Welcome to the first edition of the DKST Journal! We are so happy that you are here. We are on a mission to create a global movement of powerful women who support gender equality and female empowerment. Through the DKST Journal we will share important messages and stories about revolutionary women, feminism, activism and all things Female empowerment. We talk a lot about Revolutionary women and feminism, so what better way to start, than to talk about what that really means. We hope you enjoy the first edition 🖤
The Modern Revolutionary Woman
What is a Modern Revolutionary woman you ask? Well, basically she is anything she wants to be! There is a belief or myth if you will, that a revolutionary woman is someone who achieves something extraordinary, is a trailblazer in her field, or is actively fighting the system. But is this really true? Do you need to become VP of a Country or cure diseases to be a revolutionary woman? Not at all! A Modern Revolutionary Woman is someone who has decided to no longer be a slave to society's expectations and stereotypical gender roles. She is redefining womanhood on her own terms. She doesn't have to be shouting it from the rooftops, but can be quietly forging her own path. Being a revolutionary woman means leading by example, and supporting and elevating other women along the way.
There is an outdated notion on what is means to be a "feminist" and all that it entails. Think bra burning, protesting, man hating and a general disdain for their sisters who chose to conform. This is NOT feminism, and has unfortunately resulted in a movement that has often alienated the gender it aims to support . Feminism in it's truest form, is the belief in social, economic, and political equality of the sexes. So, to be feminist, you are someone who supports equal rights for women. How you choose to do this, is completely up to you. Not all of us are comfortable waving a placard at a mass protest, or using our voice on a large scale. Much like womanhood, doing out bit for gender equality and female empowerment will look radically different for everybody. Confidence and empowerment starts at home, so perhaps you are a stay at home mum who is teaching your kids about equality, or helping your daughter to love herself unconditionally. Or maybe you are contributing to a safer and more supportive working environment for women in your particular industry. It all counts. It all contributes to the larger cause. Remember, a journey of a thousand miles begins with one single step.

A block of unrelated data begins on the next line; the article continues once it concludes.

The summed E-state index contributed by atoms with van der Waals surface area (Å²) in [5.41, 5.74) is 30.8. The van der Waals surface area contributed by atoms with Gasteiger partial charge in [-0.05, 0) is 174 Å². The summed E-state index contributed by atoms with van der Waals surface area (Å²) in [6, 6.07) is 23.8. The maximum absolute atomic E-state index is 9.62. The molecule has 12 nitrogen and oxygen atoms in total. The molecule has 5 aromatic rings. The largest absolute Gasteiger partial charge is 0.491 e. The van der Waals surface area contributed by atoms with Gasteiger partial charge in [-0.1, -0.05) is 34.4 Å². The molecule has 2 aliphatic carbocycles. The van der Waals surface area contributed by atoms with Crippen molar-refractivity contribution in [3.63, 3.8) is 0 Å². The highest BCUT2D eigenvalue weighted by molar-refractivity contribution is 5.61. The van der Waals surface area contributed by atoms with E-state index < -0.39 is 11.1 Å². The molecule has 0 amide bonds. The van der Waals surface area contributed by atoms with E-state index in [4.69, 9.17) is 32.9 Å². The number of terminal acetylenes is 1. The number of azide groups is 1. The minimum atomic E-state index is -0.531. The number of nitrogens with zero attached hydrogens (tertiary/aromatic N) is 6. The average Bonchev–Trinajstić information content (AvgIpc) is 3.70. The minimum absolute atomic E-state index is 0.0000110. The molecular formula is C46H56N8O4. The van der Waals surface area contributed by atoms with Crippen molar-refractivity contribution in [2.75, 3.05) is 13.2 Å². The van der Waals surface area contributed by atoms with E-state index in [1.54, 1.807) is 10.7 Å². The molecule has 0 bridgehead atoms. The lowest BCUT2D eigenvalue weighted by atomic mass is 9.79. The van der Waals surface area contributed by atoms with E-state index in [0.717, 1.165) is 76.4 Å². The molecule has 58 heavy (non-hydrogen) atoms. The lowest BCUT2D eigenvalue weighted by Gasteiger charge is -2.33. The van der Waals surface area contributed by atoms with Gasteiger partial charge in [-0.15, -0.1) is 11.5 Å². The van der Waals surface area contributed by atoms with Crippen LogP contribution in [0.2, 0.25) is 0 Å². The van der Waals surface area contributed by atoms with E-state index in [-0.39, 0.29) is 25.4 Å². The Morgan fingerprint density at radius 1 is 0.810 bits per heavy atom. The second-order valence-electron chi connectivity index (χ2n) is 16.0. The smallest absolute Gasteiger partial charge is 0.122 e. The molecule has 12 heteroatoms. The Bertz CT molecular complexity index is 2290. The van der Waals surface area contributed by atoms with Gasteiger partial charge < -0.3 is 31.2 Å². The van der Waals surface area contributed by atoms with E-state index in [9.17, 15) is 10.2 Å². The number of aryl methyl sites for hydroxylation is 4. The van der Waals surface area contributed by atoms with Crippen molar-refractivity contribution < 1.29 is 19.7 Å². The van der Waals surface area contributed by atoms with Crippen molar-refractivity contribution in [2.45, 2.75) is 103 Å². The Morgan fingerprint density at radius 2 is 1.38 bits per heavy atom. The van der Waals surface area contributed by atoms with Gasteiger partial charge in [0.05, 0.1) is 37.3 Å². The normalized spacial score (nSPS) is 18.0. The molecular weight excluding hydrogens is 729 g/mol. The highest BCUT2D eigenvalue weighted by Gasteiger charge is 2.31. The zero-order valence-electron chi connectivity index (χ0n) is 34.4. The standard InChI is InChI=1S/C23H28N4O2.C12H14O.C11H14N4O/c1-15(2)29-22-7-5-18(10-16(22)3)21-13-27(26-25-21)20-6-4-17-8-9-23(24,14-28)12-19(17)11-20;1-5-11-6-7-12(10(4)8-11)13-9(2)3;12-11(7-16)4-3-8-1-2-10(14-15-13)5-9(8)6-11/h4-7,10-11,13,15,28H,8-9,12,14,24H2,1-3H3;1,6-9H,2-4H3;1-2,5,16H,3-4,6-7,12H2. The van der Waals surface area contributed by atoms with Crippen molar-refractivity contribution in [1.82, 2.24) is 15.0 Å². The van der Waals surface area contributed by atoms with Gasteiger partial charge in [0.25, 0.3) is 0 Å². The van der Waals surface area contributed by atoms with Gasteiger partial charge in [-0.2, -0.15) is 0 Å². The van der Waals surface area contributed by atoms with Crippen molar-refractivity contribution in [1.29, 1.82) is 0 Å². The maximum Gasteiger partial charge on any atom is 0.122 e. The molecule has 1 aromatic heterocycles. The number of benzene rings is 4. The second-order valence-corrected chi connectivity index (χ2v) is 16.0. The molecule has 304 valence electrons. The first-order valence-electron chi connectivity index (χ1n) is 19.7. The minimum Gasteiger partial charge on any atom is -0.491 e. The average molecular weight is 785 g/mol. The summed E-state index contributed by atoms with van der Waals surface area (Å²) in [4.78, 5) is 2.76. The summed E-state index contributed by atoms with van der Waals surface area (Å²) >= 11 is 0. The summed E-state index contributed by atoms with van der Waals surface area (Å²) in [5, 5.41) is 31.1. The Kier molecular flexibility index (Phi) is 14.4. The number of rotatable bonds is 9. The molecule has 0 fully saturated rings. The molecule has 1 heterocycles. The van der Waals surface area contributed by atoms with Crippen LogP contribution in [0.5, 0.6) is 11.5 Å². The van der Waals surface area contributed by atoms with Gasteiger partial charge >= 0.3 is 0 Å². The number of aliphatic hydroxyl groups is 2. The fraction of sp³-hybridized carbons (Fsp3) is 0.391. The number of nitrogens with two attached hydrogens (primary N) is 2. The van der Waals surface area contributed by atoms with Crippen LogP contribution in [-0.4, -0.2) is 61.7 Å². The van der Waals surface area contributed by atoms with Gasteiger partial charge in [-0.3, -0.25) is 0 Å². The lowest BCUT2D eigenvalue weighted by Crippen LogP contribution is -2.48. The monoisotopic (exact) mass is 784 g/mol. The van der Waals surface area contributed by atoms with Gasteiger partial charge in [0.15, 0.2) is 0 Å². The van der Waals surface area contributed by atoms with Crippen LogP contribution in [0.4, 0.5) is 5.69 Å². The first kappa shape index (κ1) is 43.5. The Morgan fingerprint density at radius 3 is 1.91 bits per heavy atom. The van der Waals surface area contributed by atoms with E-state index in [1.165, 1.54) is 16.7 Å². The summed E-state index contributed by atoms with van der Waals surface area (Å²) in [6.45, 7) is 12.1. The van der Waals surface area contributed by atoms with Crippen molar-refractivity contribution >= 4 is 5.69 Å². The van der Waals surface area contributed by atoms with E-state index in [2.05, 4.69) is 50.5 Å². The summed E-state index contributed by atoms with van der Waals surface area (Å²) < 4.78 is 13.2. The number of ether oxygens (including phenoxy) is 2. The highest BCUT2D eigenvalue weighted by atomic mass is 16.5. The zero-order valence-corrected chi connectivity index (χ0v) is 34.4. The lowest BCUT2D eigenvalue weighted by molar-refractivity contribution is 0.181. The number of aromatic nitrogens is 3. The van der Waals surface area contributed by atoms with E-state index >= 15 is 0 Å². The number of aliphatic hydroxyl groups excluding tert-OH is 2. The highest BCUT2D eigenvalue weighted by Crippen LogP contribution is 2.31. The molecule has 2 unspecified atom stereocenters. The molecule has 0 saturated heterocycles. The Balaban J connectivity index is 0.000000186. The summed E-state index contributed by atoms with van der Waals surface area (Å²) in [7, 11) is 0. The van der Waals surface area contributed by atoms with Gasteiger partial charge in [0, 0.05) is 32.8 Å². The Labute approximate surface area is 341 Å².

If you are wanting to support gender equality for women, but are unsure how to do it - here are some simple ways to support and elevate each other:
- Support female owned businesses.
- Be supportive and celebrate the achievements of your sister, no matter how big or small.
- Find a charity or organisation with a mission to create gender equality, and donate or volunteer your time.
- Teach your children about gender equality and allow them to live their lives on their own terms.
- Share messages in support of gender equality on your social media.
- Live your own truth and help to guide others to do the same.
- Contribute to gender equality and collaboration in the workplace.